Positive Pressure Ventilation:
Inadequate Exhaust

As discussed in my last post, lack of an adequate exhaust opening is a common factor when use of positive pressure ventilation causes or increases the severity of extreme fire behavior. Unfortunately there has not been a great deal of research examining why this is the case. Part of the challenge in conducting a scientific investigation of this issue is the tremendous variability in building configuration and fire conditions. Control of these variables becomes more difficult as building configuration becomes more complex and multiple fire scenarios are considered. However, this does not preclude improvement of our understanding of this important issue.

Burning Regime

How an increase in ventilation influences fire behavior is largely (but not entirely) dependent on burning regime. If the fire is fuel controlled, fire development is dependent on the characteristics, configuration and amount of fuel. When a compartment fire becomes ventilation controlled, fire development is limited by the available oxygen. In the ventilation controlled burning regime, increased ventilation results in increased heat release rate. See my earlier post Fuel and Ventilation for additional information on burning regime.

In most ventilation controlled fires, the concentration of gas phase fuel (i.e., unburned pyrolyzate and flammable products of incomplete combustion) is not sufficient to present threat of backdraft. In these cases, increased ventilation will generally result in one of the following outcomes:

  • Increase in heat release rate that is not sufficient to result in a rapid transition to a fully developed fire (flashover)
  • Rapid increase in heat release rate that results in flashover and a fully developed fire.
  • Intervention by firefighters to control the fire before ventilation induced flashover can occur.

If the concentration of gas phase fuel is sufficient to present threat of backdraft, increased ventilation may result in a backdraft…or not (depending on the extent of mixing of air and smoke, presence of an adequate ignition source, etc.).

The greater the extent to which the fire is ventilation controlled and the higher the concentration of gas phase fuel, the greater the potential for extreme fire behavior following increases in ventilation. Positive pressure ventilation influences this process in several ways, if effective, gas phase fuel is removed from the structure (often burning outside the exhaust opening). If PPV is not effective, increased air flow is accompanied with turbulence and resultant mixing of fuel an air which increases the probability of ignition and rapid fire progression. In addition, pressure applied at the outlet increases confinement which may increase the violence of extreme fire behavior phenomena such as backdraft.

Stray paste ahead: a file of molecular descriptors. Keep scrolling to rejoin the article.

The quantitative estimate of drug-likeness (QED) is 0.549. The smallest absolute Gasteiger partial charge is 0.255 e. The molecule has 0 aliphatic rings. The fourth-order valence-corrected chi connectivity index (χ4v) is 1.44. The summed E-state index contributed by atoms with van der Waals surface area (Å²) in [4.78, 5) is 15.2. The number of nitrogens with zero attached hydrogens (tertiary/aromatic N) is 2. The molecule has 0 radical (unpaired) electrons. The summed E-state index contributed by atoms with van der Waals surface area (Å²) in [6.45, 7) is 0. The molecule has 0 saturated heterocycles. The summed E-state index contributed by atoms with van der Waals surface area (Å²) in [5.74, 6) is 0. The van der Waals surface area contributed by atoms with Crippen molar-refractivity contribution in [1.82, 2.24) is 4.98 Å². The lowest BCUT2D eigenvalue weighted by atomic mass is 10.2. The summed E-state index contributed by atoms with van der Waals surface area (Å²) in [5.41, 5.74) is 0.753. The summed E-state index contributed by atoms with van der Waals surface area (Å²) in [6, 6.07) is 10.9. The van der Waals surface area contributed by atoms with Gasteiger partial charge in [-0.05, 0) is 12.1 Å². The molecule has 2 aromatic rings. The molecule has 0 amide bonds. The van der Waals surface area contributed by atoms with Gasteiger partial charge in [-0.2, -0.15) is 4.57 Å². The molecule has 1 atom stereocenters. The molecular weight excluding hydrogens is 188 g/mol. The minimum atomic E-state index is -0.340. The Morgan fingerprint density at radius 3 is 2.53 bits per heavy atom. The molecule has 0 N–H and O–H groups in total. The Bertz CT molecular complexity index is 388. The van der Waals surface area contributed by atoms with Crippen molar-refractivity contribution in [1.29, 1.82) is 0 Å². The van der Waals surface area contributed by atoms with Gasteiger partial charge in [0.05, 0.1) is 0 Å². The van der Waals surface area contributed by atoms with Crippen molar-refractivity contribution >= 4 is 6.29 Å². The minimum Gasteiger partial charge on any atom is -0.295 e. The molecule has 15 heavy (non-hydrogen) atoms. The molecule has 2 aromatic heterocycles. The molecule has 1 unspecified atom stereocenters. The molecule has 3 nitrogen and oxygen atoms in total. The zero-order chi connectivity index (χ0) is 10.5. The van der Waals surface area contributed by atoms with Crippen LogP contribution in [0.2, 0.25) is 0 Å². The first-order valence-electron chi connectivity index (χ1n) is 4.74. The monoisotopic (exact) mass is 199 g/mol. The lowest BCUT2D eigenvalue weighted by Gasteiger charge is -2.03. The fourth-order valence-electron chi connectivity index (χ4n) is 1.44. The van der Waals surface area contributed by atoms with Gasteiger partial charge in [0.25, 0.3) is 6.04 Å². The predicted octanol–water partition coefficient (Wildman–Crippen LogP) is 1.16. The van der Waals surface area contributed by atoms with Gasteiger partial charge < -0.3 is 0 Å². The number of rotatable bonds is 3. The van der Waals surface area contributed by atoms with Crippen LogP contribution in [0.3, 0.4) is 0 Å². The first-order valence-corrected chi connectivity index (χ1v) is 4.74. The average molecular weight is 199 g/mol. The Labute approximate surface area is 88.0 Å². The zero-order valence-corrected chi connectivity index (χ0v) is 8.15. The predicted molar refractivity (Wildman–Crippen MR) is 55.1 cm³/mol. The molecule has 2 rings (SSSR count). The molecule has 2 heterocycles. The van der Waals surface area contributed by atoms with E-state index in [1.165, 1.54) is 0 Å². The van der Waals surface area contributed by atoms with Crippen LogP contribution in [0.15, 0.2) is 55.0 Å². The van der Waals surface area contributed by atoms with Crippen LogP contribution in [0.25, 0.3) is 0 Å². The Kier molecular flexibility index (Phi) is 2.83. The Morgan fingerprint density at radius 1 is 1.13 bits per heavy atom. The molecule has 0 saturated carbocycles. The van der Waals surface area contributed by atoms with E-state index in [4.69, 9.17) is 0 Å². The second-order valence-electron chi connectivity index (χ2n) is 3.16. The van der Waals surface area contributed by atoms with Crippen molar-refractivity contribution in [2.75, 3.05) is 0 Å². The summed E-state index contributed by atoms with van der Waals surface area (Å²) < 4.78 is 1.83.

Fluid Dynamics

Movement of fluids (liquids and gases) should be of significant interest to firefighters. Both fireground hydraulics and tactical ventilation require an understanding of fluid dynamics. In examining the influence of inadequate exhaust opening size on the effectiveness of PPV and potential for extreme fire behavior, I found some parallels with fireground hydraulics.

Laminar Flow: Smooth movement of a fluid in parallel layers with little disruption between the layers. The following video clip illustrates laminar flow in a pipe.

Turbulent Flow: Fluid flow characterized by eddies and vortexes disrupting smooth movement. The following video clip illustrates turbulent flow in a pipe.

A number of characteristics influence flow characteristics when a fluid moves through a conduit such as a pipe, hoseline, or even a building. These include fluid characteristics such as viscosity and density, the roughness of the conduit, restrictions to flow, and velocity of the fluid.

For example, friction loss in 1-1/2″ (38 mm) hose is higher than that in 1-3/4″ (45 mm) hose at the same flow rate. Why? Velocity must be higher to move the same flow rate through the smaller hose. This results in increased turbulence and resulting loss in pressure. If a discharge gate is partially closed, this obstructs the waterway, creating turbulence and increasing friction loss. As illustrated in this example, increased velocity and the presence of obstructions both increase turbulence. How does this apply to PPV?

The extent of turbulence as air and fire effluent (smoke and fire gases) move through a building is influenced by the configuration of the building (e.g., walls, doorways), obstructions (e.g., furniture), and velocity. Turbulence increases mixing of fire effluent and air. If the concentration of unburned pyrolizate and flammable products of incomplete combustion is high, turbulence increases the potential of a flammable mixture. In addition, increased oxygen concentration and air movement across surfaces can result in transition from surface to flaming combustion, providing a source of ignition for the flammable mixture of fire effluent and air.